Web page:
Reason I like Bovada #3:

One-stop shopping

Let me share my experience at another online casino whose name I won't mention:  I wanted to try out their free-play games, and they made me sign up for an account.  That was annoying, just for free-play, but actually most casinos make you register, so they can annoy you by email to pressure you into depositing real money.

I didn't get to choose my own username, they assigned one, and it was long! An astounding twelve digits of mixed numbers and letters.  There was no way I'd be able to memorize it, I'd have to write it down.

After trying out the free-play games I decided to deposit money and play for real.  And guess what? I had to register a separate account to play for real.  They assigned me a brand-new twelve-digit username.  Great.

Shortly thereafter they started offering play-in-browser games.  That's convenient, so I wanted to get in on that.  Guess what?  Yet another username.

And guess how they handle they money they give you as a matching bonus on your deposit?  You guessed it, another account.

Okay, now let's fast-forward to Bovada: One account gets you everything.  And I mean everything.  Real money, fake money, bonuses, you name it.  I didn't get to choose my account name, but at least it's easy to remember.

And if you want to play for free with fake money, you don't even need an account at all.  For example:

Play for free, no B.S.
One click and you're in.

All in all, I think Bovada is the best bet for U.S. players.


Gambling problem?
  1. Call the 800-522-4700 hotline or get online help
  2. See these horror stories.
  3. Know that Parkinson's drugs encourage gambling.

The domain name GamblingAds.com is for sale now on Sedo for $6,000 Buy It Now.
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Play these
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Gambling problem?
  1. Call the 800-522-4700 hotline or get online help
  2. See these horror stories.
  3. Know that Parkinson's drugs encourage gambling.

We answer the question:

Is online gambling legal in the U.S.?

I'm not a lawyer. Do not rely on this article as legal advice.
I also can't guarantee to have heard of every relevant case.

Short answer: Not illegal under federal law, possibly illegal under state law,
but even there penalties are typically low and prosecution is rare.

Last update: February 2020

There is no U.S. federal law against gambling online

There is no U.S. federal law against gambling online.  At the federal level, gambling online is perfectly legal, because of the lack of a law against it.  It's possible to run afoul of state law (especially in extremely conservative states), but even there prosecution is extremely rare, and penalties are usually slight.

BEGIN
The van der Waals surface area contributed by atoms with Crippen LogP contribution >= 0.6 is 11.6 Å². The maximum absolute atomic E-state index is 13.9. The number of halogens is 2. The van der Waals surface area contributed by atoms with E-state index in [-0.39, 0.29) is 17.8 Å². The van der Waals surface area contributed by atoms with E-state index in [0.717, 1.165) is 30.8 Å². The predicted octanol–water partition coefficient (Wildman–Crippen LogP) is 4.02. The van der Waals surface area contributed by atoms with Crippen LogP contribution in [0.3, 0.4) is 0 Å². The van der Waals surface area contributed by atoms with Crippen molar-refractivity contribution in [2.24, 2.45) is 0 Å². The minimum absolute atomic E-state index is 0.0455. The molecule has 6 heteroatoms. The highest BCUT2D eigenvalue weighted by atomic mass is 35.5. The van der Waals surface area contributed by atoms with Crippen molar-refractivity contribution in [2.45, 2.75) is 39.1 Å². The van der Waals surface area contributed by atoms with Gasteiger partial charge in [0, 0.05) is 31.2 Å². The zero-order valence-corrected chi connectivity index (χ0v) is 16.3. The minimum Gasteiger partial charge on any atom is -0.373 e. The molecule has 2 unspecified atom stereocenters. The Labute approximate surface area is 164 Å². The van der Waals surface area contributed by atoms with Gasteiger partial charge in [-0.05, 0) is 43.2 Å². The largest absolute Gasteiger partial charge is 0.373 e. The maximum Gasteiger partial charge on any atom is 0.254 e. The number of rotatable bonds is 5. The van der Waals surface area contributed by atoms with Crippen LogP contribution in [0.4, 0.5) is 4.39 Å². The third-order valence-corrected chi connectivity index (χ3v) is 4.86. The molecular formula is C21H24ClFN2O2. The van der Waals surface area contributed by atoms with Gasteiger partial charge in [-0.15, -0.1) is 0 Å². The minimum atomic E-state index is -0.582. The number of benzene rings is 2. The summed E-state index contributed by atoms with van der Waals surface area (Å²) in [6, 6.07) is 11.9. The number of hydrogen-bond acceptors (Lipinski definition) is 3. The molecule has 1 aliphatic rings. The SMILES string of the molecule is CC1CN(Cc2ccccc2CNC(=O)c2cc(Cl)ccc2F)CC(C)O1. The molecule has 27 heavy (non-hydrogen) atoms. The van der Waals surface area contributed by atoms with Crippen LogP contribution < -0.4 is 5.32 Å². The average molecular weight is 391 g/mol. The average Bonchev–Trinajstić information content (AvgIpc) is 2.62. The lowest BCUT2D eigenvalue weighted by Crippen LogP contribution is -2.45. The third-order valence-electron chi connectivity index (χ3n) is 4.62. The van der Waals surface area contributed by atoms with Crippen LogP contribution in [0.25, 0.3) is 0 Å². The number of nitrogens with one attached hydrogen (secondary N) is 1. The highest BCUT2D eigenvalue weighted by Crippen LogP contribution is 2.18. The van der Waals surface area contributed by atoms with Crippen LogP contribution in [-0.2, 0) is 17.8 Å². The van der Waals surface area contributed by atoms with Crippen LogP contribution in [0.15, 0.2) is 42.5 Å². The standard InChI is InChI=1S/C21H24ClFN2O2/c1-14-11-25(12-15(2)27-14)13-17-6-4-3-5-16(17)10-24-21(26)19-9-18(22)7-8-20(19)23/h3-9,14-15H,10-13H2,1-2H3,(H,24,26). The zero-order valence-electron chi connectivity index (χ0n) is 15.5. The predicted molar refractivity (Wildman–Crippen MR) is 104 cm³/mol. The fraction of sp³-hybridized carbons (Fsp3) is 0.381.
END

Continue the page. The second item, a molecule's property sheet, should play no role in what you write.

U.S. Attorney Catherine Hanaway admitted in a House hearing that just placing wagers online doesn't violate federal law.  To the best of my knowledge, no American has ever been arrested, indicted, or prosecuted by the feds for gambling online, because there's no law against it.  If online gambling were illegal I wouldn't be running his website for nineteen years, as an American citizen, living in the U.S., using my real name.  And I occasionally gamble online, too, and I admit that publicly, like I'm doing right now.

This might be confusing because other outlets erroneously reported that Congress banned online gambling in 2006.  Those reports are simply wrong.  The 2006 law makes it illegal for banks to move gambling money when the bets are already illegal (like from a state law), but doesn't make it illegal for players to make bets.  The law simply does not create or extend any ban on gambling itself.  In fact, the law says quite clearly, "No provision of this subchapter shall be construed as altering, limiting, or extending any Federal or State law or Tribal-State compact prohibiting, permitting, or regulating gambling within the United States."  You can see for yourself by checking out the full text of the law.

While you don't break any federal laws from placing bets online, it's not legal to run a gambling operation (i.e., to take bets), except in those few states where it's explicitly legal and the operator is licensed.  So don't think you can start an online casino or run Facebook raffles.

And yes, the FBI posted a scary warning online in which they claimed that placing bets online is against the law.  In short, they lied, and the DoJ eventually reversed that position anyway. (more on that)


States where online gambling is explicitly legal

Very few states have specific laws against online gambling, though many have laws against gambling in general, which apply equally to online and offline gambling.  A small handful of states have explicitly legalized online gambling, as long as you play at one of the handful of approved online casinos.  In some states, only certain kinds of gambling might be legal (e.g., poker).  The states which have legalized at least some form of online gambling are:

  1. Delaware became the first state to legalize online gambling, in June 2012, and the third to launch (Nov. 26, 2013). (USA Today, Delaware Online, Casino.org)
  2. Nevada became the first state to legalize online gambling (well, poker at least), on Feb. 21, 2013 (CBS) and launching on April 30. (LVRJ)